The Proposed Market
The Australian Government is proposing to establish a new voluntary “Nature Repair Market” which incentivises landholders to participate in projects that manage, restore and protect their local habitat in return for a tradeable “biodiversity certificate”.
If introduced, Landholders who participate in an eligible project will receive one “biodiversity certificate” in respect of their project, which can be sold to businesses, individuals or the government to help meet biodiversity targets.
Eligible projects are proposed to relate to (amongst other things) the protection of habitat and waterways, prevention of soil erosion and improvement of drought resilience. This may include projects that:
improve or restore existing native vegetation by activities such as fencing or weeding;
plant a mix of local species on a previously cleared area; or
protect rare grasslands that provide habitat for an endangered species.
The Draft Legislation
The Nature Repair Market is still in its consultation phase, and the Government has released an exposure draft of the Nature Repair Market Draft Bill 2023 (Cth) (“the Bill”) as part of this process. This round of consultation for the Bill will close on 24 February 2023, and the Bill is set to be introduced before Commonwealth Parliament by the end of 2023.
The proposed framework for the Nature Repair Market set out in the Bill largely mirrors that currently in place under the Carbon Credits (Carbon Farming Initiative) Act 2011 (Cth) for the issue of Australian Carbon Credit Units (“ACCUs”) as part of the Australian carbon market (“Australian Carbon Market”).
The Nature Repair Market will be administered by the Clean Energy Regulator (“CER”) – the same body which regulates the Australian Carbon Market.
Interaction With Carbon Farming?
It is envisaged that the Nature Repair Market will operate in parallel with the existing Australian Carbon Market (or carbon farming as it is more generally known).
In Australia, carbon farming currently operates under the Emissions Reduction Fund (“the Fund”). The Fund was set up by the Australian Government in 2015 in an effort to reduce Australia’s greenhouse gas emissions. You can read more about carbon farming and the Fund in our earlier publication. Read here.
The intent of the Bill is that the same parcel of land could generate both carbon credits (ACCUs) under a carbon farming project as well as a biodiversity certificate under the Nature Repair Market. In our view, this potentially represents an opportunity for agricultural landowners to further diversify their income streams. Whilst each project would need to be assessed on its merits, it is quite possible that there could be real benefits for agricultural landowners in running both carbon farming and nature repair projects simultaneously on the same parcel of land.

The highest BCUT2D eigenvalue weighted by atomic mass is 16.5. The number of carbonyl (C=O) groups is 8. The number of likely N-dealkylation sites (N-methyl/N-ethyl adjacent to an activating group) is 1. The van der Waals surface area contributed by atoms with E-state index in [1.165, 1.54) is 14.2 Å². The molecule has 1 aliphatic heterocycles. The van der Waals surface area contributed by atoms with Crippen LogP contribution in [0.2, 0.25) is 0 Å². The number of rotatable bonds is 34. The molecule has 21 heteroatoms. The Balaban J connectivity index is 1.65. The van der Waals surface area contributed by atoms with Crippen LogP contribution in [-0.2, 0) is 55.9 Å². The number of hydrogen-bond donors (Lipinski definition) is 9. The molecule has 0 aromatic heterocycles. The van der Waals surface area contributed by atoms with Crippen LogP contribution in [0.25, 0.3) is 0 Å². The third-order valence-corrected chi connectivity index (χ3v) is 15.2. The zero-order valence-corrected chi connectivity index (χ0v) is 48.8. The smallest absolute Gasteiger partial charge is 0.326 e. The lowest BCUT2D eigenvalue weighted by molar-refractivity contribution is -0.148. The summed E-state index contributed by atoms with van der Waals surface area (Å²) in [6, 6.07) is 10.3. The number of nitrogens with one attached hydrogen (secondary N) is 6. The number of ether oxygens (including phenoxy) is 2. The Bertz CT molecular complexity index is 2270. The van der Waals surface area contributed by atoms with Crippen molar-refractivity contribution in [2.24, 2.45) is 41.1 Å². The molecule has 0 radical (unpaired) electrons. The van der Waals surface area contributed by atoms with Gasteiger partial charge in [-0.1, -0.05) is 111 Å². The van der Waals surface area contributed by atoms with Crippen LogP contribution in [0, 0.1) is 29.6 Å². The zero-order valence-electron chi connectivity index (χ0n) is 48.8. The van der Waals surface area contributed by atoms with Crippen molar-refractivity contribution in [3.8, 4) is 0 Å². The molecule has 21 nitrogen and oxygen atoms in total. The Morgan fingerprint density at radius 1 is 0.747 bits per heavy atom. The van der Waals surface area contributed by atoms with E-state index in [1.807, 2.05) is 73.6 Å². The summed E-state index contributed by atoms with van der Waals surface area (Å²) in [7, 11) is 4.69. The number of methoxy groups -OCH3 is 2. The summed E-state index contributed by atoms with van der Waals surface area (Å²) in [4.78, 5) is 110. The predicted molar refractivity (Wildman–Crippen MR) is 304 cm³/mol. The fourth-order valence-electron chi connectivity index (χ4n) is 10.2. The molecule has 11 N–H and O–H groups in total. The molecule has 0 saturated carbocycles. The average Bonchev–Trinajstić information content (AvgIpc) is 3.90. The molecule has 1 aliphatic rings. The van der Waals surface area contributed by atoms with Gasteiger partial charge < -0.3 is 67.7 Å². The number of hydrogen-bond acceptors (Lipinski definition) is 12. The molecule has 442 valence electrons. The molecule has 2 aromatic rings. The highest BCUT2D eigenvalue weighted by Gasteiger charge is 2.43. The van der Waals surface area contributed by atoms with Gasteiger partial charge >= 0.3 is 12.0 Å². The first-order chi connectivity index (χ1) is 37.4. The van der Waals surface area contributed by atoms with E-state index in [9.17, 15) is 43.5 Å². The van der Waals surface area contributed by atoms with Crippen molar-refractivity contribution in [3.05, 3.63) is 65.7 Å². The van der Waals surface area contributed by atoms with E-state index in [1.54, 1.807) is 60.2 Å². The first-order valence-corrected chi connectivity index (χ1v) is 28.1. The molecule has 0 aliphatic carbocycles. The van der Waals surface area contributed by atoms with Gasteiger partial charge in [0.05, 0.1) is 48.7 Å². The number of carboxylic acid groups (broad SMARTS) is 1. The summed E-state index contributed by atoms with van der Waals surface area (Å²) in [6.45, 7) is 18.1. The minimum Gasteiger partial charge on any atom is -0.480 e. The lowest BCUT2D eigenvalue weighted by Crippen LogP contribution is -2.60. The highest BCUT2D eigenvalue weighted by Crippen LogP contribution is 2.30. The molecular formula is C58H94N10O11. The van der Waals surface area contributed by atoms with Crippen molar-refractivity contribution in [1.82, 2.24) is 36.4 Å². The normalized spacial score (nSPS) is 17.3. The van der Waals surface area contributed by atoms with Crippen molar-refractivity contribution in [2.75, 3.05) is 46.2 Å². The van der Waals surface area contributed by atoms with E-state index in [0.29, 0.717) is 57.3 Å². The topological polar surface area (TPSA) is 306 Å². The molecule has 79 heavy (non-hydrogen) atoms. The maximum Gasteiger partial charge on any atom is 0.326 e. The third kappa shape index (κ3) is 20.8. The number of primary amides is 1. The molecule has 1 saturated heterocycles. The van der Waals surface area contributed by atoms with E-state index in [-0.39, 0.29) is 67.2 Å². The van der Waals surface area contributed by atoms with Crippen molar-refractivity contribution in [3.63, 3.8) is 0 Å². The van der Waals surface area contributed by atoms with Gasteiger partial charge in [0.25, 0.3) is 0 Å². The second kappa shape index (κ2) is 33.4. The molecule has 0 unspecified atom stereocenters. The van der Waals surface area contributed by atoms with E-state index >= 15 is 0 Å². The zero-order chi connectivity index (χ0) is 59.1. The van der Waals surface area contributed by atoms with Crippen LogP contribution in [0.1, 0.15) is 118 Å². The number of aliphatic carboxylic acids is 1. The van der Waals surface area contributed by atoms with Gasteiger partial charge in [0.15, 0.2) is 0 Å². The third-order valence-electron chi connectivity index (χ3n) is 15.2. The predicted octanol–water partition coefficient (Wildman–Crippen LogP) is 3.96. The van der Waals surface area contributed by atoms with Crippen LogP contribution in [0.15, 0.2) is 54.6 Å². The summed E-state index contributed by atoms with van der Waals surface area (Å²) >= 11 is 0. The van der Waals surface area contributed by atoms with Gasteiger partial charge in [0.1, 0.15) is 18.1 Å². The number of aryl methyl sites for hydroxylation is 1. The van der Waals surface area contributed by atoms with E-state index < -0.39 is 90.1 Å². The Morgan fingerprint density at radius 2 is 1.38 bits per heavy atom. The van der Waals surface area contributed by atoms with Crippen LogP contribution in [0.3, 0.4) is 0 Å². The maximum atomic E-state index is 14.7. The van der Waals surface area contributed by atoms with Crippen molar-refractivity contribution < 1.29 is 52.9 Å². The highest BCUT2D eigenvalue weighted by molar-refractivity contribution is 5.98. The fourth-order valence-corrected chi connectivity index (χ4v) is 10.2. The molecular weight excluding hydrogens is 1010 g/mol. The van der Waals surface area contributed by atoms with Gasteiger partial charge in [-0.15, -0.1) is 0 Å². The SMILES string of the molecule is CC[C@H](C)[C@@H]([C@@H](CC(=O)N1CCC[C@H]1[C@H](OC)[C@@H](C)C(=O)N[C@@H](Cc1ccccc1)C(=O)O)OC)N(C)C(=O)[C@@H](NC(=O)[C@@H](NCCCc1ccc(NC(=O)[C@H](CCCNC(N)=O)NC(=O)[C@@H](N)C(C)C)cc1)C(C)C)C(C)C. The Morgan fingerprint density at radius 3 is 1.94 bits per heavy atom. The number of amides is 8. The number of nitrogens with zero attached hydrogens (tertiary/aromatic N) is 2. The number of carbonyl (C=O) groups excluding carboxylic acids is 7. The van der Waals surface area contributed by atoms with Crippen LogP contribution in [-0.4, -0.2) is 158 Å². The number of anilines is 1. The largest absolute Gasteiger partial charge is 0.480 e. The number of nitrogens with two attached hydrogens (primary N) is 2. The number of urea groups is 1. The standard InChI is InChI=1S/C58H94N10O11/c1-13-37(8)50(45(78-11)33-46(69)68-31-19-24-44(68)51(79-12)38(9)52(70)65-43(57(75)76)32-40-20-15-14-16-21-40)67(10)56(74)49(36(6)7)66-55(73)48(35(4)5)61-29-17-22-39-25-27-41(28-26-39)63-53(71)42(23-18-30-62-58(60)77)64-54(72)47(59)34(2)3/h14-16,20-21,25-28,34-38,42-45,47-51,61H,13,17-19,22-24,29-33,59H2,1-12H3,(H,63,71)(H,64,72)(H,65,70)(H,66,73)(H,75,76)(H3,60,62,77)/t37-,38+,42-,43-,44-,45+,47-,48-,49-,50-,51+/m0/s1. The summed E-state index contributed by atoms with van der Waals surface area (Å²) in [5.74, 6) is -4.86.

As is the case with the Australian Carbon Market, the Nature Repair Market will involve approved methodologies specifying the requirements for each project (which are yet to be released), reporting and auditing requirements as well as record keeping and monitoring obligations. These requirements can be complex and far reaching, and significant consequences (such as civil penalties) may apply in the event of non-compliance.
The Bill proposes a biodiversity assessment instrument to measure improvements in biodiversity generated by a project. It is yet to be seen whether there will be one overarching instrument, or one instrument for each approved methodology (as the draft Bill provides scope for both).
An important difference between the existing Australian Carbon Market and the proposed Nature Repair Market is the pricing mechanism used for ACCUs (carbon farming) and biodiversity certificates (nature repair).
A carbon farming project can generate multiple ACCUs (for each tonne of carbon dioxide equivalent that is sequestered by the vegetation/stored in the soil of the land subject to the project). The value of an ACCU is standardised across all projects – and is determined by the spot price or agreed price under a carbon abatement contract with the CER (as applicable).
By contrast, because only one biodiversity certificate is issued in respect of each biodiversity project, there will likely be different values attributed to each certificate (depending on multiple factors such as the project type and location). Precisely how those values will be determined appears to be a matter for the market to decide, but in our view further clarity from the Government on this would be preferable.
We will continue to monitor the progress of the draft Bill and the implications of any Nature Repair Market on agricultural landowners.
If you have any queries in relation to the above, please contact Sam Richardson or Deanna Riebolge, or another member of our specialist Agribusiness team.
This publication has been prepared for general guidance on matters of interest only and does not constitute professional legal advice. You should not act upon the information contained in this publication without obtaining specific professional legal advice. No representation or warranty (express or implied) is given as to the accuracy or completeness of the information contained in this publication and to the extent permitted by law, Cowell Clarke does not accept or assume any liability, responsibility or duty of care for any consequences of you or anyone else acting or refraining to act in relation on the information contained in this publication or for any decision based on it.